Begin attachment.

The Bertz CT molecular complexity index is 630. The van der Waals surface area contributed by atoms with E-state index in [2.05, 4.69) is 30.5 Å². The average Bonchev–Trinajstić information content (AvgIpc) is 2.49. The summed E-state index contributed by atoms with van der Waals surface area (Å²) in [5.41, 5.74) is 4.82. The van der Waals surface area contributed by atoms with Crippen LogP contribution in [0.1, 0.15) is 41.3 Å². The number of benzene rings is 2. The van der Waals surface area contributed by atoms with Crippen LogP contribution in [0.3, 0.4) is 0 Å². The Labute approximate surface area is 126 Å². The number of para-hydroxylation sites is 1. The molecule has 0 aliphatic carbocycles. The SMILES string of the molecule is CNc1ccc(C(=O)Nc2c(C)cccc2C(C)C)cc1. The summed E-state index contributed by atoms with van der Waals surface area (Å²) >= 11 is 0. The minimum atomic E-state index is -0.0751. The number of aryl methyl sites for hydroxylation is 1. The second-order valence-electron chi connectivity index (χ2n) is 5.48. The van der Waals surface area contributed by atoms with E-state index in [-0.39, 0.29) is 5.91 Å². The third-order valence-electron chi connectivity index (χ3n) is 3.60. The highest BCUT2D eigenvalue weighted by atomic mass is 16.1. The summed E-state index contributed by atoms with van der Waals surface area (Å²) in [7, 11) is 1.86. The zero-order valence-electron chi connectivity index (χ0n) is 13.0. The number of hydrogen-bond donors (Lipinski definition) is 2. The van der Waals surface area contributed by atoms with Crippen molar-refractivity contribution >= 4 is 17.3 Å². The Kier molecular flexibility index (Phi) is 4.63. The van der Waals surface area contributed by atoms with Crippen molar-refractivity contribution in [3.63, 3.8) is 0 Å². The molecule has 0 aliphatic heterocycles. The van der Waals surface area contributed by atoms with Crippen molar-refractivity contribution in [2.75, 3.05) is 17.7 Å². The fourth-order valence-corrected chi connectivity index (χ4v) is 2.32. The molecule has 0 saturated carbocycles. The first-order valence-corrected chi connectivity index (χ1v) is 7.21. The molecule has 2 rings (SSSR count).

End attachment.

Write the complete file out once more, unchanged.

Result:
The Bertz CT molecular complexity index is 630. The van der Waals surface area contributed by atoms with E-state index in [2.05, 4.69) is 30.5 Å². The average Bonchev–Trinajstić information content (AvgIpc) is 2.49. The summed E-state index contributed by atoms with van der Waals surface area (Å²) in [5.41, 5.74) is 4.82. The van der Waals surface area contributed by atoms with Crippen LogP contribution in [0.1, 0.15) is 41.3 Å². The number of benzene rings is 2. The van der Waals surface area contributed by atoms with Crippen LogP contribution in [0.3, 0.4) is 0 Å². The Labute approximate surface area is 126 Å². The number of para-hydroxylation sites is 1. The molecule has 0 aliphatic carbocycles. The SMILES string of the molecule is CNc1ccc(C(=O)Nc2c(C)cccc2C(C)C)cc1. The summed E-state index contributed by atoms with van der Waals surface area (Å²) >= 11 is 0. The minimum atomic E-state index is -0.0751. The number of aryl methyl sites for hydroxylation is 1. The second-order valence-electron chi connectivity index (χ2n) is 5.48. The van der Waals surface area contributed by atoms with E-state index in [-0.39, 0.29) is 5.91 Å². The third-order valence-electron chi connectivity index (χ3n) is 3.60. The highest BCUT2D eigenvalue weighted by atomic mass is 16.1. The summed E-state index contributed by atoms with van der Waals surface area (Å²) in [7, 11) is 1.86. The zero-order valence-electron chi connectivity index (χ0n) is 13.0. The number of hydrogen-bond donors (Lipinski definition) is 2. The van der Waals surface area contributed by atoms with Crippen molar-refractivity contribution >= 4 is 17.3 Å². The Kier molecular flexibility index (Phi) is 4.63. The van der Waals surface area contributed by atoms with Crippen molar-refractivity contribution in [3.63, 3.8) is 0 Å². The molecule has 0 aliphatic heterocycles. The van der Waals surface area contributed by atoms with Crippen molar-refractivity contribution in [2.75, 3.05) is 17.7 Å². The fourth-order valence-corrected chi connectivity index (χ4v) is 2.32. The molecule has 0 saturated carbocycles. The first-order valence-corrected chi connectivity index (χ1v) is 7.21. The molecule has 2 rings (SSSR count).